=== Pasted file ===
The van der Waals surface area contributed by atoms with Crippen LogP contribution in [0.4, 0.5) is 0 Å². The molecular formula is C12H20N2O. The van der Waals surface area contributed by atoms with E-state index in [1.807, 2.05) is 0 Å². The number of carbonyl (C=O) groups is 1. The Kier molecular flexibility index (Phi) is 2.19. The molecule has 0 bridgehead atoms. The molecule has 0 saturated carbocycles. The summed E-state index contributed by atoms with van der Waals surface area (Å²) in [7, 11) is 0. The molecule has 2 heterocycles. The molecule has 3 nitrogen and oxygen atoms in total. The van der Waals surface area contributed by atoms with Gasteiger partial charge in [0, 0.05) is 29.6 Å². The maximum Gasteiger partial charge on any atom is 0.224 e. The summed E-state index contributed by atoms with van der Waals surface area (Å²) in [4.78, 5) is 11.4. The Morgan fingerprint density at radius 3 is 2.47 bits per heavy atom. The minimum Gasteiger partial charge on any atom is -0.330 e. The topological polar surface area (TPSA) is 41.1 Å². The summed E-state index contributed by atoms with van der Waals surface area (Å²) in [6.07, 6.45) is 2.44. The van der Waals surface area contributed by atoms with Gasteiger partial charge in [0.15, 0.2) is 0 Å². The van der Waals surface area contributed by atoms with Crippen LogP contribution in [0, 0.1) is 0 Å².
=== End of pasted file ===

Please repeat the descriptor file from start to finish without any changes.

The van der Waals surface area contributed by atoms with Crippen LogP contribution in [0.4, 0.5) is 0 Å². The molecular formula is C12H20N2O. The van der Waals surface area contributed by atoms with E-state index in [1.807, 2.05) is 0 Å². The number of carbonyl (C=O) groups is 1. The Kier molecular flexibility index (Phi) is 2.19. The molecule has 0 bridgehead atoms. The molecule has 0 saturated carbocycles. The summed E-state index contributed by atoms with van der Waals surface area (Å²) in [7, 11) is 0. The molecule has 2 heterocycles. The molecule has 3 nitrogen and oxygen atoms in total. The van der Waals surface area contributed by atoms with Gasteiger partial charge in [0, 0.05) is 29.6 Å². The maximum Gasteiger partial charge on any atom is 0.224 e. The summed E-state index contributed by atoms with van der Waals surface area (Å²) in [4.78, 5) is 11.4. The Morgan fingerprint density at radius 3 is 2.47 bits per heavy atom. The minimum Gasteiger partial charge on any atom is -0.330 e. The topological polar surface area (TPSA) is 41.1 Å². The summed E-state index contributed by atoms with van der Waals surface area (Å²) in [6.07, 6.45) is 2.44. The van der Waals surface area contributed by atoms with Gasteiger partial charge in [0.15, 0.2) is 0 Å². The van der Waals surface area contributed by atoms with Crippen LogP contribution in [0, 0.1) is 0 Å².